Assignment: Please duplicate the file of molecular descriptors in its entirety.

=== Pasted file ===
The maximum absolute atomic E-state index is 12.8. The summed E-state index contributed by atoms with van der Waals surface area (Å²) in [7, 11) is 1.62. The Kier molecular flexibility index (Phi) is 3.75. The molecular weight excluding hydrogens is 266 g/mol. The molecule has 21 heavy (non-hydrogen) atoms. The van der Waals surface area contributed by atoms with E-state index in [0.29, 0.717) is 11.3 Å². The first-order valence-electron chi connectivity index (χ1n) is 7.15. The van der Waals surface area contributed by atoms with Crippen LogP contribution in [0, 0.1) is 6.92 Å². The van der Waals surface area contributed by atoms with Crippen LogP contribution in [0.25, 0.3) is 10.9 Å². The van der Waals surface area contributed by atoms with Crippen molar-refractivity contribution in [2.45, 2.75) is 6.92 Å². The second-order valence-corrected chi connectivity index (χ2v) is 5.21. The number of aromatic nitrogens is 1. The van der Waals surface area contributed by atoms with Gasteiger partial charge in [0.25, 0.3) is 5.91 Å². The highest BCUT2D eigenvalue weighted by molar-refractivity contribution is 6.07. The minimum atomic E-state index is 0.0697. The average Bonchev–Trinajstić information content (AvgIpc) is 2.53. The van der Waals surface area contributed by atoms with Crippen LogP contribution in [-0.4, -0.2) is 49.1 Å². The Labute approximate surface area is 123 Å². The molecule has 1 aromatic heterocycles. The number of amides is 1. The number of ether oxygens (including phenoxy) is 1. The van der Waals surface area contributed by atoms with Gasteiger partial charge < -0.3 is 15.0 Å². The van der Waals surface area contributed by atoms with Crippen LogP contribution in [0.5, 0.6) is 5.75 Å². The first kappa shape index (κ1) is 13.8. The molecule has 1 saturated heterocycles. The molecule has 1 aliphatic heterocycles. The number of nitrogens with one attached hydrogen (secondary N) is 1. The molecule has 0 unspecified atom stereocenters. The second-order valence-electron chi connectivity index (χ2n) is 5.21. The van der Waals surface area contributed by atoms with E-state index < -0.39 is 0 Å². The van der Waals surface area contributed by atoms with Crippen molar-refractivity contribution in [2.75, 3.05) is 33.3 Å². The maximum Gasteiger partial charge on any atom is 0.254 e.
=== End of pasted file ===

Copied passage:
The maximum absolute atomic E-state index is 12.8. The summed E-state index contributed by atoms with van der Waals surface area (Å²) in [7, 11) is 1.62. The Kier molecular flexibility index (Phi) is 3.75. The molecular weight excluding hydrogens is 266 g/mol. The molecule has 21 heavy (non-hydrogen) atoms. The van der Waals surface area contributed by atoms with E-state index in [0.29, 0.717) is 11.3 Å². The first-order valence-electron chi connectivity index (χ1n) is 7.15. The van der Waals surface area contributed by atoms with Crippen LogP contribution in [0, 0.1) is 6.92 Å². The van der Waals surface area contributed by atoms with Crippen LogP contribution in [0.25, 0.3) is 10.9 Å². The van der Waals surface area contributed by atoms with Crippen molar-refractivity contribution in [2.45, 2.75) is 6.92 Å². The second-order valence-corrected chi connectivity index (χ2v) is 5.21. The number of aromatic nitrogens is 1. The van der Waals surface area contributed by atoms with Gasteiger partial charge in [0.25, 0.3) is 5.91 Å². The highest BCUT2D eigenvalue weighted by molar-refractivity contribution is 6.07. The minimum atomic E-state index is 0.0697. The average Bonchev–Trinajstić information content (AvgIpc) is 2.53. The van der Waals surface area contributed by atoms with Crippen LogP contribution in [-0.4, -0.2) is 49.1 Å². The Labute approximate surface area is 123 Å². The molecule has 1 aromatic heterocycles. The number of amides is 1. The number of ether oxygens (including phenoxy) is 1. The van der Waals surface area contributed by atoms with Gasteiger partial charge < -0.3 is 15.0 Å². The van der Waals surface area contributed by atoms with Crippen LogP contribution in [0.5, 0.6) is 5.75 Å². The first kappa shape index (κ1) is 13.8. The molecule has 1 saturated heterocycles. The molecule has 1 aliphatic heterocycles. The number of nitrogens with one attached hydrogen (secondary N) is 1. The molecule has 0 unspecified atom stereocenters. The second-order valence-electron chi connectivity index (χ2n) is 5.21. The van der Waals surface area contributed by atoms with E-state index < -0.39 is 0 Å². The van der Waals surface area contributed by atoms with Crippen molar-refractivity contribution in [2.75, 3.05) is 33.3 Å². The maximum Gasteiger partial charge on any atom is 0.254 e.